Many Berkeley merchants, especially those downtown and on Telegraph Avenue, believe that street people (homeless people) sitting/lying/panhandling on the sidewalks discourage customers from shopping in Berkeley.  This was nothing new.  A comparable Council measure, passed by the voters in November 1994, and most associated with Shirley Dean, had banned panhandling.  Endorsers then included Tom Bates and Loni Hancock. It never went into effect after court challenges.
Now the Council majority, supported by Mayor Tom Bates and State Senator Loni Hancock, tried a new measure to discourage street people from sitting and lying on sidewalks by making this behavior criminal.  It was supposed to promote treatment for violators.  (Measure S may have been what caused Kriss Worthington to run for Mayor, opposing it).
The “Yes on S” campaign produced several mailers, greatly outspending opponents.  But unlike the 1994 result, “S” was defeated.
MEASURE T (West Berkeley Development)
Measure T renewed a decades-long debate over how/whether West Berkeley should be intensely developed, rather than left under current land use plans.  This was the Council Majority’s opening salvo into changing the existing West Berkeley Plan and Zoning Ordinance in favor of far greater new development than presently allowed.
It applied to a limited number of sites, whose owners financed a campaign of “Yes” mailers.  Opponents, existing West Berkeley residents, including artists, and small manufacturers/business people, could not compete by spending money.
Yet Measure T was beaten by a small margin, rejection of Council Majority plans for new West Berkeley development.  It was perhaps the most significicant defeat the Council majority suffered in November 2012.
MEASURE R (Reapportionment)
District elections came to Berkeley in a successful June 1986 Initiative Charter Amendment, Measure C.  The initiative locked in eight council districts, whole lines were explicitly drawn as part of Measure C.  After a new census every ten years, district lines could only be changed to equalize population, preserving the basic formation of each district.  That had been the status quo ever since.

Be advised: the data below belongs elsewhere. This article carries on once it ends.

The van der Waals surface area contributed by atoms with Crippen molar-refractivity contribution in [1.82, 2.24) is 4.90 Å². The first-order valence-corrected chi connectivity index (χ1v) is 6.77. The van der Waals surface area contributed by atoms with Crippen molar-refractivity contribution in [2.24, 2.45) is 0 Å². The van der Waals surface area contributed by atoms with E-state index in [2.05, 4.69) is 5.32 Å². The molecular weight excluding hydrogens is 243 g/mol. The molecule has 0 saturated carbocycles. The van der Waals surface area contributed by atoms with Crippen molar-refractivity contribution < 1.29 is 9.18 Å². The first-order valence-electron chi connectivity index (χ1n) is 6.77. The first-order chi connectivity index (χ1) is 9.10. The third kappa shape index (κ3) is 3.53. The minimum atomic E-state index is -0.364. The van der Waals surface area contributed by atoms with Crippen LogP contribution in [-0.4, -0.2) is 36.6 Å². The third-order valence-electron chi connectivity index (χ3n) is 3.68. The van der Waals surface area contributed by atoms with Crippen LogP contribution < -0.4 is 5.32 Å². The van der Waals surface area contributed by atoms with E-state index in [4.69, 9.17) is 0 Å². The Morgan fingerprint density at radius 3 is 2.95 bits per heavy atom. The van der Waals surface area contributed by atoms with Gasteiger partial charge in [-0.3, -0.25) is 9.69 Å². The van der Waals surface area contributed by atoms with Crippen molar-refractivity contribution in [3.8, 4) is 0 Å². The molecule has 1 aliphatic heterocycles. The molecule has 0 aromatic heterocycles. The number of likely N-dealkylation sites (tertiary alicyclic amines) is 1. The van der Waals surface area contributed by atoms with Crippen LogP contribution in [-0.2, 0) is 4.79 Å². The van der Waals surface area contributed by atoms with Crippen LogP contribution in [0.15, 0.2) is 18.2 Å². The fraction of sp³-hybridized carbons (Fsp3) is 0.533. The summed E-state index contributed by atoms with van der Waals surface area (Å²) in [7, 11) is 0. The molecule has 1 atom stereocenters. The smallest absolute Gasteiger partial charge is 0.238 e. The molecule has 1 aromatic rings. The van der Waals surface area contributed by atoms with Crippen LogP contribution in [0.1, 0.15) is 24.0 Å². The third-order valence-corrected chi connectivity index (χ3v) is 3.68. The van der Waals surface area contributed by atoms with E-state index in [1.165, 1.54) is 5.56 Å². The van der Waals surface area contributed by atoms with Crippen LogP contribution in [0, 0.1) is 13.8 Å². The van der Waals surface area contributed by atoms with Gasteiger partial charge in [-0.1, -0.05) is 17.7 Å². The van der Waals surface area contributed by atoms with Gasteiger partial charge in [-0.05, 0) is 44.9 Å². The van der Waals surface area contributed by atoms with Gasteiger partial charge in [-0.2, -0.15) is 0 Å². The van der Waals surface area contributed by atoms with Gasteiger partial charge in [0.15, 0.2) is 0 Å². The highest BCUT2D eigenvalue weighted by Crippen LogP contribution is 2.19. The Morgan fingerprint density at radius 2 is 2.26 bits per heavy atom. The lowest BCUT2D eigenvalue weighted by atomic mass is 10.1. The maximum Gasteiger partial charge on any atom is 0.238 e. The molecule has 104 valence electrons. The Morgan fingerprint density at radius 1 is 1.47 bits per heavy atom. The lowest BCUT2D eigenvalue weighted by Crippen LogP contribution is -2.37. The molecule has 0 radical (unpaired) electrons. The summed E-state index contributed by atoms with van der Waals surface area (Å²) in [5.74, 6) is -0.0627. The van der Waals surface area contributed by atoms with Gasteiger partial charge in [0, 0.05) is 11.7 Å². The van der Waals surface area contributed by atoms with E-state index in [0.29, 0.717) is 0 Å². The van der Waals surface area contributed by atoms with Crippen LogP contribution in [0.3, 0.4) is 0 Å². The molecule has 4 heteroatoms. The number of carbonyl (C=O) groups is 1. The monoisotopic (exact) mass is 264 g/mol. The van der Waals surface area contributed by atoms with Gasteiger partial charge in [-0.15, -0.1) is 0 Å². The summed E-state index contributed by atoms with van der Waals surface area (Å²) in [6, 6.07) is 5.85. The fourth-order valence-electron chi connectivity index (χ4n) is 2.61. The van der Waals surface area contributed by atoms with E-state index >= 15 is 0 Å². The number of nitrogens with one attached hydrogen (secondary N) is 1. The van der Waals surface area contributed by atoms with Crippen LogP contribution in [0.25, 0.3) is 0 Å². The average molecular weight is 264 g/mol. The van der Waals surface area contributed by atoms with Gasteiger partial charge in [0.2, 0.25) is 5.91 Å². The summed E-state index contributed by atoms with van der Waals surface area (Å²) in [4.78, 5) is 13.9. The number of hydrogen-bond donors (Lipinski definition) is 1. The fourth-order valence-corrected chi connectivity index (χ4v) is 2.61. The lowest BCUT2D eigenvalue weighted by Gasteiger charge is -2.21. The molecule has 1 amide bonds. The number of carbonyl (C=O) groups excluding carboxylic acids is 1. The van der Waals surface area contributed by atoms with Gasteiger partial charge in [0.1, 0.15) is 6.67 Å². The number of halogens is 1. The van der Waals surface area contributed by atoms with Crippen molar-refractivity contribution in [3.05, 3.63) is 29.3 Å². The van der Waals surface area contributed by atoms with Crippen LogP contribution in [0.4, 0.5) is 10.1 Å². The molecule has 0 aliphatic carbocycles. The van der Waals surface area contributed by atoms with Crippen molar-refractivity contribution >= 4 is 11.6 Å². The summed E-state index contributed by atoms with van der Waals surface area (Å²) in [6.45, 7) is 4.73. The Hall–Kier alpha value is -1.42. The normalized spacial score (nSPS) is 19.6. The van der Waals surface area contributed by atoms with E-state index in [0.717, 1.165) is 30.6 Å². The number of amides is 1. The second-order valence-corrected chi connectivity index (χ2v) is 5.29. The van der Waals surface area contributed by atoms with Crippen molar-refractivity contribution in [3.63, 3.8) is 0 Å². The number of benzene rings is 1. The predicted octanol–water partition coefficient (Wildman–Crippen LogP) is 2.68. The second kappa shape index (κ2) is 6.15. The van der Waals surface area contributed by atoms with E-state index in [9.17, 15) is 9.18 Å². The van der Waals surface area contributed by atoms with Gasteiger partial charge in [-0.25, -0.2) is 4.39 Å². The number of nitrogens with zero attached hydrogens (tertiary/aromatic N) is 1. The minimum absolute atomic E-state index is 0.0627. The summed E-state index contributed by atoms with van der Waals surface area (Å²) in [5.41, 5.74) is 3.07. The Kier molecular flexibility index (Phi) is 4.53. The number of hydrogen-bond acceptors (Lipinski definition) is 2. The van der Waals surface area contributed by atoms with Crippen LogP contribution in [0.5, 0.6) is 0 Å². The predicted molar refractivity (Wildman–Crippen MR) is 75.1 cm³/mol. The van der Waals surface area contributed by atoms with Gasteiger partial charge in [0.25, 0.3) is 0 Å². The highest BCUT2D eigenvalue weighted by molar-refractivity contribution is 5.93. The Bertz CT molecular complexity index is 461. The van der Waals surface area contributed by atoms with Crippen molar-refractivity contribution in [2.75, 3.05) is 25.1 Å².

Back in 1986 Measure C included punishment for U.C. student support of BCA candidates and progressive ballot measures over the prior decade.  This was done by gerrymandering the areas where students lived into about five separate districts.   The anti-student gerrymander was so obvious that Measure C lost heavily in the campus community.  But the Academic Calendar, recently changed from quarters to semesters, meant that most students were gone by election day in June 1986.  Had there been a normal student vote, district elections would certainly have lost.  Instead Measure C managed to pass, due to strong anti-BCA sentiment in the hills, a backlash against BCA “at large” victories in November 1982 and November 1984.
Thus divided by Measure C’s gerrymander, it had proven impossible to elect a student to the City Council in either of the two districts where it was tried, most recently in District 8.  Councilmembers from District 7, which had the largest student constituency, such as Carla Woodworth and now Kriss Worthington, tried their best to represent students, Kriss appointing more students to boards and commissions than anyone else, perhaps more than all members of the Council majority put together.
After the 2010 census there were student demands for a City Council district of their own.
The Council seemed receptive, deferring reapportionment and placing Measure R on the ballot as a Charter Amendment.  Councilmembers did not wish to appear anti-student.
Measure R gutted all of the eight district lines established by Measure C back in June 1986.
Instead the City Council, under Measure R, would have virtually unlimited power to draw new district lines of their choice, by adoption of an ordinance.  Although Measure R never mentioned students, it had the benefit of a presumption that a student district would be created.  The City Council majority strongly supported “R”, while the 2-member Council minority was essentially silent, and/or nominally in favor.
Measure R’s opponents argued that it provided the Council with new, dangerous powers over reapportionment that the majority would use for its own political purposes to create future gerrymanders.  The anti-R grouping included original backers of Measure C from 1986, former Mayor Shirley Dean, and supporters of the Council minority, likely targets of any gerrymander.  BCA doorhangers slated No On “R” “S” & “T”.  But Measure R appeared on the ballot as a good-government measure, passing easily.
Depending upon districts yet to be adopted by the City Council, Measure R may prove to be a game changer in 2014, when both members of the Council minority, Kriss Worthington and Jesse Arreguin will be up for re-election in these new districts.